The staff is very friendly. They go out of their way to make you comfortable.  The meals are included in your stay, and the food is decent.  We spent Christmas Eve and Christmas Day there, and the lodge was decorated for the holiday.  The staff made a special holiday meal and had Christmas music playing.

On our first day in Bwindi, we took a walking tour of the local village.  We had to do this with an armed guard, but honestly, we probably didn’t need him. We met local artisans and visited a school house in Uganda where we donated school supplies and toys that we had brought for the children. We even got to see a special traditional dance performance by the local children.

On the second day, we went out for our very first gorilla trek. This trek originated from a part of the forest that was about an hour drive from the lodge.  We woke up early for our breakfast, and by the time we were done, the lodge had packed our lunch and provided a walking stick. We then made the hour long drive to the park where we would start the trek.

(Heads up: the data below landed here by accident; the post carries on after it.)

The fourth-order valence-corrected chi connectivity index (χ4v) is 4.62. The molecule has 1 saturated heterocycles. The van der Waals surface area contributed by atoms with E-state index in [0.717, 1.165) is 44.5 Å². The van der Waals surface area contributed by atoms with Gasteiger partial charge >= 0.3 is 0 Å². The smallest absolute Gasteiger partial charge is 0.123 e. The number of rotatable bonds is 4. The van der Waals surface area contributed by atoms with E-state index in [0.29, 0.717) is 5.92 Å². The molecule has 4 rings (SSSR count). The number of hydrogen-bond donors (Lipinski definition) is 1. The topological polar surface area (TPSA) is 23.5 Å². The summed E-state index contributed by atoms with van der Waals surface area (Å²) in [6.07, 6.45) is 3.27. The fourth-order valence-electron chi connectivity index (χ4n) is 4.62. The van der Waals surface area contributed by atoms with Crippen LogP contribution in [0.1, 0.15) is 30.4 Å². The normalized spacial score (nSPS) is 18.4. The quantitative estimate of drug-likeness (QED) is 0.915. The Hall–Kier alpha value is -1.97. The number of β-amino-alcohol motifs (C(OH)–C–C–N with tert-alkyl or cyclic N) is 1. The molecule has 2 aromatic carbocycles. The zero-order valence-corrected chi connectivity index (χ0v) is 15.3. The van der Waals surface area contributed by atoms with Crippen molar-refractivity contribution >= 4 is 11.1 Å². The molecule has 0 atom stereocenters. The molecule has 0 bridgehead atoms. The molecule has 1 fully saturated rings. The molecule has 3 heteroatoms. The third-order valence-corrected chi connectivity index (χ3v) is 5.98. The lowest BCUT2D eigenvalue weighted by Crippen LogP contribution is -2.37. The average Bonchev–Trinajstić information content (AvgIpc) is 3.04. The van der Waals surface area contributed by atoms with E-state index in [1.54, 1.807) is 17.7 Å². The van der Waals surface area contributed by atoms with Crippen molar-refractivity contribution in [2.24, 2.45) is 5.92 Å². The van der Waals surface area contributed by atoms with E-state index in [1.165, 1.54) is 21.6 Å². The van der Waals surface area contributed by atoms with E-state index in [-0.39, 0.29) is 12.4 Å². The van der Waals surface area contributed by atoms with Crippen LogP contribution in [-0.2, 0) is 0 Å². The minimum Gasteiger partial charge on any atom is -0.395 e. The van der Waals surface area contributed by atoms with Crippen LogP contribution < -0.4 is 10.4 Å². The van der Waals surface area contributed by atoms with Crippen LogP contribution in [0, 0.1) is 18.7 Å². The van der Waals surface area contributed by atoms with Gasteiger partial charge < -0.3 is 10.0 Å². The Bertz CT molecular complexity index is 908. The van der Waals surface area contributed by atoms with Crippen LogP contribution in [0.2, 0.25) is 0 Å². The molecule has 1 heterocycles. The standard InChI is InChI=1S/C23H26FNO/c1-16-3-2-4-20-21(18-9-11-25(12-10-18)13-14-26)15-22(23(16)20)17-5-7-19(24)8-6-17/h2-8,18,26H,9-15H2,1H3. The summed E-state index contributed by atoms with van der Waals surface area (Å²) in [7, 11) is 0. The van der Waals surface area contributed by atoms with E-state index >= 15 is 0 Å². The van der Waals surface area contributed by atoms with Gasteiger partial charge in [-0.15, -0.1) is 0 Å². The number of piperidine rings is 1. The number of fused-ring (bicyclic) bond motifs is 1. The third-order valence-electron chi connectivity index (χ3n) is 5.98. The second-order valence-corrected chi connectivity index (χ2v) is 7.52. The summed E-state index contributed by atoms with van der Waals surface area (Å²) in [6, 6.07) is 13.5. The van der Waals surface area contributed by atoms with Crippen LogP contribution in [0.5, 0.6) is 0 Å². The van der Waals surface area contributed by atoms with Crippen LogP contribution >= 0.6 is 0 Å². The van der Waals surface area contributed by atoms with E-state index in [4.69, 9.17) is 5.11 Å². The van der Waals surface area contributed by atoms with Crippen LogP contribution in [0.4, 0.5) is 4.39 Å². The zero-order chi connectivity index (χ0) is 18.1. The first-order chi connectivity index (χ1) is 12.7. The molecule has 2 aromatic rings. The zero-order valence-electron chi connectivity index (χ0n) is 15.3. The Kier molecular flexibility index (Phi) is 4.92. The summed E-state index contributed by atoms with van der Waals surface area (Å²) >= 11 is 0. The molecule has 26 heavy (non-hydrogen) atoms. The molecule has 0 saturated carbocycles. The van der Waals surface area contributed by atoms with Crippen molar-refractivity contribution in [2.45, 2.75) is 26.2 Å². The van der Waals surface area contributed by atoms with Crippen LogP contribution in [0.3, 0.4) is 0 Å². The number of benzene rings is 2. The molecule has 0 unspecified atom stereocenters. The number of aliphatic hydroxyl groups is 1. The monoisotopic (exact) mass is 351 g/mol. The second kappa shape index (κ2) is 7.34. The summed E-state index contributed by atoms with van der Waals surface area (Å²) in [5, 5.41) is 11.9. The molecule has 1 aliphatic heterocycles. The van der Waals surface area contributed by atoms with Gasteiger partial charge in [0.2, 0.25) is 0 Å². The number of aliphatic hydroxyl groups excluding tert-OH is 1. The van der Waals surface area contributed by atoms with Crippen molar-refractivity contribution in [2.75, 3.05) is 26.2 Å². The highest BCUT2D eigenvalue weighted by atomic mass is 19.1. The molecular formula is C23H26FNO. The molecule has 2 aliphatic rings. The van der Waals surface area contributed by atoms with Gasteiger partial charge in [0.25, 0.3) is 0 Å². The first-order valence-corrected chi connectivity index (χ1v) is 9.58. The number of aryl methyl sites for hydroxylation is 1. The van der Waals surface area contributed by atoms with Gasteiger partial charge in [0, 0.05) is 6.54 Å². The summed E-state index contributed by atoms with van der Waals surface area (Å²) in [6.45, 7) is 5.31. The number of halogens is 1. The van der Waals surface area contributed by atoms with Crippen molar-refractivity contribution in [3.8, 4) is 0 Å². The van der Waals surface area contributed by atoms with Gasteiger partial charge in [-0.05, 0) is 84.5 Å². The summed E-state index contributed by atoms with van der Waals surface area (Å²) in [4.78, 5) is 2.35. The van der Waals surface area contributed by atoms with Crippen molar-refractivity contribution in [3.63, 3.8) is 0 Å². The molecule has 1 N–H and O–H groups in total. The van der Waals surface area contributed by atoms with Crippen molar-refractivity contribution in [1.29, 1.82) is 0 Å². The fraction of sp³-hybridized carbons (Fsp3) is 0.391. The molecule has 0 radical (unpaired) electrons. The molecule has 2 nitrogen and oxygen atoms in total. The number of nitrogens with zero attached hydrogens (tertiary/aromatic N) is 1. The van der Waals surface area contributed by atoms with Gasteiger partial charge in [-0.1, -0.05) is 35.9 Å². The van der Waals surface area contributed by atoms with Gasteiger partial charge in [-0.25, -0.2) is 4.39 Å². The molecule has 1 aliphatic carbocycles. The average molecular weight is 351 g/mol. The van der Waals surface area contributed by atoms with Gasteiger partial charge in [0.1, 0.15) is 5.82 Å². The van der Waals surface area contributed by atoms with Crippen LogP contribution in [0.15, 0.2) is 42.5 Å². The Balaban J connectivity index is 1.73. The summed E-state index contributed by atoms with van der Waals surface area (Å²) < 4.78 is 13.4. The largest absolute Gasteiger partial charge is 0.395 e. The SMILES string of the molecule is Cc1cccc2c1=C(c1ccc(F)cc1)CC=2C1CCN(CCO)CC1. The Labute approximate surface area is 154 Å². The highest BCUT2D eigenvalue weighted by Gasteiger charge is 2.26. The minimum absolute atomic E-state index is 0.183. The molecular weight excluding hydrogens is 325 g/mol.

We were first briefed about what to expect, and then we were divided into groups of about 8 people.  The park service tries to pair people up based on your age and their perceived level of your fitness. You will be assigned a particular gorilla family.  We met our guide who explained that the trackers were already out finding the gorillas for us. We were offered the option of hiring a sherpa to carry our things.  Remember you have to carry at least 4 water bottles per person, your lunch, and your camera for several hours through rough terrain.  Trust me, hire the sherpa. It was a worth the $20. Not only do they carry all your gear, but they will also help you trudge through the forest, which turned out to be a very important! Also, you employ a local for the day, which is important to the community and conservation of the gorillas!